Elliot J. Robinson Sr., the 29-year-old Bay City Father who is accused of intentionally scalding his toddler’s hands, was scheduled to go to trial on September 30th, but that is now on hold as it looks like he is going to need a new defense attorney.
Matthew Gronda, Robinson’s former attorney, filed a motion with the court seeking to withdraw from the case, and argued it before Bay County Circuit Judge Harry P. Gill recently. “I believe in Mr. Robinson, I like Mr. Robinson, we work very well together. This is simply a matter of pure finance. I’ve waited as long as I possibly can in hopes it would work out.” he told the judge.
This is now the second time since since Robinson’s arrest that he is changing attorneys. His very first attorney, George B. Mullison, withdrew from the case the day before the scheduled preliminary hearing. Gronda, who replaced Mullinson, is now also withdrawing from the case.
Judge Gill asked Robinson if he would like to comment on the withdrawal of his attorney, to which Robinson replied, “I don’t even know what to say, your honor. I need a lawyer, please.” Gill told Robinson he would appoint him an attorney, and Gronda said that he would turn over all of the relevant information and paperwork to Robinson’s new attorney.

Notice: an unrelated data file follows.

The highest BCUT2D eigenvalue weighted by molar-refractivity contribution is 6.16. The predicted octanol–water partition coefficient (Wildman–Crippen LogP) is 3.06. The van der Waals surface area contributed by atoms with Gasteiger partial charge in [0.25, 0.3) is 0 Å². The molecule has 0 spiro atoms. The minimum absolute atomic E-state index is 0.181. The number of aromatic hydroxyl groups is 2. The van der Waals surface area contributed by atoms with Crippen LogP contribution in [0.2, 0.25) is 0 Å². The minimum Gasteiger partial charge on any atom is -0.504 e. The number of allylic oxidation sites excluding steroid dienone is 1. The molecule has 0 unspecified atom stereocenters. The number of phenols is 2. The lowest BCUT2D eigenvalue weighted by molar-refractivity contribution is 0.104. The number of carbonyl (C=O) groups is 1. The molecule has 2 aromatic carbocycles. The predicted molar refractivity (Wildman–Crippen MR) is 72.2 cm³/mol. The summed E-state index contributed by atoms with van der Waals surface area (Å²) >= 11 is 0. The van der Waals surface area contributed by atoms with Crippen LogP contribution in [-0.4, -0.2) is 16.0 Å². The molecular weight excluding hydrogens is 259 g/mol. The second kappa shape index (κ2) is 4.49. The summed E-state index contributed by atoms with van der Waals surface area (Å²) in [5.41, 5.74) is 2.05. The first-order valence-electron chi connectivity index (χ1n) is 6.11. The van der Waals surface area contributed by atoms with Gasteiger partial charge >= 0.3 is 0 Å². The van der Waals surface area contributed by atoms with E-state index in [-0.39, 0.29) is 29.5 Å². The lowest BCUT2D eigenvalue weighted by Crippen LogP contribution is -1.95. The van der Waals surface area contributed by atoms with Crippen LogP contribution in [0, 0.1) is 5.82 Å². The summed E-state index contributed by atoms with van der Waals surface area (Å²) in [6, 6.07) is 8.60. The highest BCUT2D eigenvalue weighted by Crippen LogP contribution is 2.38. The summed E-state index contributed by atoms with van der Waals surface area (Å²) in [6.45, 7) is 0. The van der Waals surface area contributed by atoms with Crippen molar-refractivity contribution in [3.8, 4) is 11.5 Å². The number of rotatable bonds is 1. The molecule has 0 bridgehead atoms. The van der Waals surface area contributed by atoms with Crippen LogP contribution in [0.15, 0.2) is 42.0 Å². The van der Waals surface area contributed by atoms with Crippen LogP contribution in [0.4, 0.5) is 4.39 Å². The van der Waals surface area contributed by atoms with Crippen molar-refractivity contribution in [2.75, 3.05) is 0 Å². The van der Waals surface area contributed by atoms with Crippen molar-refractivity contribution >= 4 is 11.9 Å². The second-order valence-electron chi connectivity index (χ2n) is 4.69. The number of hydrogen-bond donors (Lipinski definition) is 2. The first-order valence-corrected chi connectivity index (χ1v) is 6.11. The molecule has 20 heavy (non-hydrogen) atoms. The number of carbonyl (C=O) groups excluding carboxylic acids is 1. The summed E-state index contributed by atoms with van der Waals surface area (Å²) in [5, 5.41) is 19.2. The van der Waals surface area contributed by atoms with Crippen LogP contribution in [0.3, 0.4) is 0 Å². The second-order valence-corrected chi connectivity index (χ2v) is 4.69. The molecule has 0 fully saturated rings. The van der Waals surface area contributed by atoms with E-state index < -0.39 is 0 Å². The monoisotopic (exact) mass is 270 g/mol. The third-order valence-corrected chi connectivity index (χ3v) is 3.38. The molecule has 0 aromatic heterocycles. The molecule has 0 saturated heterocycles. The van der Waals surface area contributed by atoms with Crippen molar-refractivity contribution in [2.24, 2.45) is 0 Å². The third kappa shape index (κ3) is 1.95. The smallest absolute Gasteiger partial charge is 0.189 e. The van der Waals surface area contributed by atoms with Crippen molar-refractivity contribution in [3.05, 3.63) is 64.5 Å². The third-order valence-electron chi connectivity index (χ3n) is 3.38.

Robinson is facing charges of first- and second-degree child abuse. The charges stem from an incident that occurred while Robinson was looking after his son at their home. The child had a bowel movement and, while trying to clean himself up, got some feces on his hands.
After disciplining the boy by smacking his hands, Robinson propped the boy up on his knee at the sink and held his hands under the water by holding his elbows in place. The child, who was already crying, cried harder. According to the testimony of Bay City Police Detective Brian Berthiaume, “At that time, he pulled (the boy’s) hands out of the water and he said the boy’s skin on his hands began to peel off like a glove.”
The little boy was hospitalized for second- and third-degree burns on his hands which required skin grafting to repair. Gronda, before withdrawing from the case, reasserted his opinion that his client was innocent of wrong and had never intended to harm his child.